The Christus in Context: A Photo Essay

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The Christus in Context: A Photo Essay

Author John W. Welch

This photo essay features a number of images of Bertel Thorvaldsen's famous sculptures in the Vor Frue Kirke (The Church of Our Lady) in Copenhagen, Denmark. Not only is the Christus prominently depicted, but also shown are images of the twelve Apostles, a baptismal font in the form of an angel, and the scriptural captions that accompany these works. The essay presents a brief history of Thorvaldsen's life and work and mentions the initial encounter of early Mormon missionaries with these sculptures.


Among the many good reasons to go to Copenhagen, Denmark, is to experience firsthand the famous Christus statue by Bertel Thorvaldsen (1770–1844) in the Vor Frue Kirke (The Church of Our Lady), the Lutheran Cathedral of Copenhagen. While this classic sculpture of Christ, in stunning white Carrara marble, would be impressive in any setting, it is especially meaningful and emotive in its original architectural setting.1

Many circumstances providentially welcomed the Apostle Erastus Snow when he and three other missionaries arrived in 1849 in Copenhagen, the first missionaries of the Restoration to set foot on the continent of Europe.2 Most significantly, only months before their arrival, the Danish constitution had been adopted,3 containing one of the most progressive provisions guaranteeing religious liberty ever to be adopted. This significant constitutional development was the first in the world to follow the Constitution of the United States, fulfilling a hope expressed by Joseph Smith that “all nations [will adopt] the God given Constitution of the United States as a palladium of Liberty and & equal Rights.”4

While the Danish population languished religiously, Søren Kierkegaard (1813–1855) had begun publishing in the 1840s such masterpieces as Either/Or (1843), Edifying Discourses in Diverse Spirits (1847), Christian Discourses (1848), and Sickness unto Death (1849). His works had people in Copenhagen wondering about what it means to do good, to be human, and to follow Christ. A few years earlier, in 1837, Hans Christian Andersen published his first book. That book included “The Princess and the Pea,” “The Little Mermaid,” and “The Emperor’s New Clothes.” Andersen had been born in 1805, the same year as Joseph Smith. His famous tales are much more than fairy tales and are better described as moral allegories that still seek to improve moral sensitivities today. In addition, “folk imagination in Scandinavia by 1850 had already been quickened by the growing number of” books and travel memoirs about America.5

Also welcoming the Mormon arrivals was Thorvaldsen’s Christus statue, which had been commissioned during the artist’s 1819–20 visit home to Copenhagen from Rome. The plaster cast of the Christus was present for the dedication of the Copenhagen Cathedral on June 7, 1829.6 The completed marble statue was then brought into the cathedral in November 1833 and was consecrated on the Feast of Pentecost in 1839.7 On one occasion, Apostle Erastus Snow sat through a service there and mused, if the statues of Christ and his Apostles were alive, what they might say to the archbishop and his clergy.8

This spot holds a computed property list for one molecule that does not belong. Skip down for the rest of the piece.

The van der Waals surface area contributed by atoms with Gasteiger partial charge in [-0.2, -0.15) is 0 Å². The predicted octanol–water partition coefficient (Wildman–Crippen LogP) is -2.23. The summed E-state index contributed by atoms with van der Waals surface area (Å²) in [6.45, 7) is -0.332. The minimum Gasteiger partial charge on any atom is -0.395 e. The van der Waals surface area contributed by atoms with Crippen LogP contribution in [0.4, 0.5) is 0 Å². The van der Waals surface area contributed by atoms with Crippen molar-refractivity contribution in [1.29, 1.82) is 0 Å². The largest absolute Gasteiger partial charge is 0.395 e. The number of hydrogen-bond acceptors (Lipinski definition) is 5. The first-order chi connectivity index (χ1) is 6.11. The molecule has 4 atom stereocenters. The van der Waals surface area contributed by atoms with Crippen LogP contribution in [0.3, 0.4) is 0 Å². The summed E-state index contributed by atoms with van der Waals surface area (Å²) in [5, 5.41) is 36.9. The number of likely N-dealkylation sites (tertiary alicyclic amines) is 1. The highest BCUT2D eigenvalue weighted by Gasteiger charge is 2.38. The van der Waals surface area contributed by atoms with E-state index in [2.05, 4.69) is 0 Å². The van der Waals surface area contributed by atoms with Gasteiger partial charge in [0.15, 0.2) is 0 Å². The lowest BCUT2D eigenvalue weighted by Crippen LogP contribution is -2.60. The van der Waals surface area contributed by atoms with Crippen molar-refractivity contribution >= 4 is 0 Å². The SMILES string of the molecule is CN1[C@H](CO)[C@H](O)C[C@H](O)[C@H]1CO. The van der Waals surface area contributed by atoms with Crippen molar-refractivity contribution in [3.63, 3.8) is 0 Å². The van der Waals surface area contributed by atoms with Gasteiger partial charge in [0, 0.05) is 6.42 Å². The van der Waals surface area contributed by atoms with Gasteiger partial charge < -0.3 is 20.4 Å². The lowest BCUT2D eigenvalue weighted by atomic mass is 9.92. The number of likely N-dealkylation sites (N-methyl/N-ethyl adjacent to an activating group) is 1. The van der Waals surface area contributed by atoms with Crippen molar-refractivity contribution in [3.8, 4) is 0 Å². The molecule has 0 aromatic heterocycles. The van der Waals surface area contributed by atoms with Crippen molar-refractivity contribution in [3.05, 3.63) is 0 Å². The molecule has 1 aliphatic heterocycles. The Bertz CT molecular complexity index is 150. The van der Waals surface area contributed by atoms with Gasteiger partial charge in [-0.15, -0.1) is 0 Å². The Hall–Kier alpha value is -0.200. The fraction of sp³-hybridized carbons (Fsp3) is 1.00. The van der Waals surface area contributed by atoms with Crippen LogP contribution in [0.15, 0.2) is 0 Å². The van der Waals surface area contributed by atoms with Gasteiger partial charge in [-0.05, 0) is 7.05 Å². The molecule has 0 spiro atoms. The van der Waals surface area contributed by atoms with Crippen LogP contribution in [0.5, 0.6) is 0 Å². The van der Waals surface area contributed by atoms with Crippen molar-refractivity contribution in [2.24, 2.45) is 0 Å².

As these missionaries entered the church, they would have been greeted by the outstretched arms of the Savior standing before them. The view from the entrance offers a clear line of vision to the Christus. Looking up from the altar, the viewer feels embraced in the extension of the semicircle formed by his welcoming arms. This is not the typical altarpiece or the normal portrayal of the crucifixion of Christ that stands behind the high altar of many European Christian churches.9 Here is the resurrected Lord, showing the signs of the crucifixion in his hands, feet, and side. He stands in glorious white, alone, the Redeemer in whom salvation is found.

Along the side walls of the cathedral are statues of twelve Apostles, six on each side. They are positioned on pedestals on the floor, right next to the pews, giving worshipers the sense that these holy men are in the congregation flanking all the church members. Thorvaldsen personally sacrificed to enable these statues to be completed in the same marble as the Christus.10

On the congregation’s right is Peter, holding the keys to bind on earth and in heaven. He alone is looking steadfastly forward to the statue of Jesus, his Master.

The Christus statue is flanked by two pillars, reminiscent of the pillars named after Jachin and Boaz at the entrance to the Temple of Solomon, which may represent the pillars of fire and of cloud that dwelt before the tabernacle and guided the Israelites in the wilderness.

The weight of the statue is carried, in repose, on the back foot, with the front foot uncovered. The Savior’s unclad feet stand on holy ground and are the blessed feet of him who brings good tidings.

The arms are extended to the viewer below. The hands are blessing and inviting. The wounds are clearly visible, almost touchable.

Behind the Christus is a shiny gold curved background, marvelously signifying the glory of the sun, placed as if it were a radiant veil between the world below and the heavenly presence beyond.

On the entablature directly above the Christus and below the triangular pediment is an inscription that reads, “Denne er min Søn den elskelige hører Ham / Marci. IX. 7” (“This is my beloved Son, hear him / Mark 9:7”). These are the words spoken by the Father to Peter, James, and John on the Mount of Transfiguration. Although written in Danish, these words are not difficult for English or German speakers to recognize.

On the pedestal below the Christus is a second inscription, “Kommer til mig / Matth. XI. 28.” (“Come unto me / Matt. 11:28”). The Savior beckons to all who “labor and are heavy laden,” and promises, “I will give you rest.”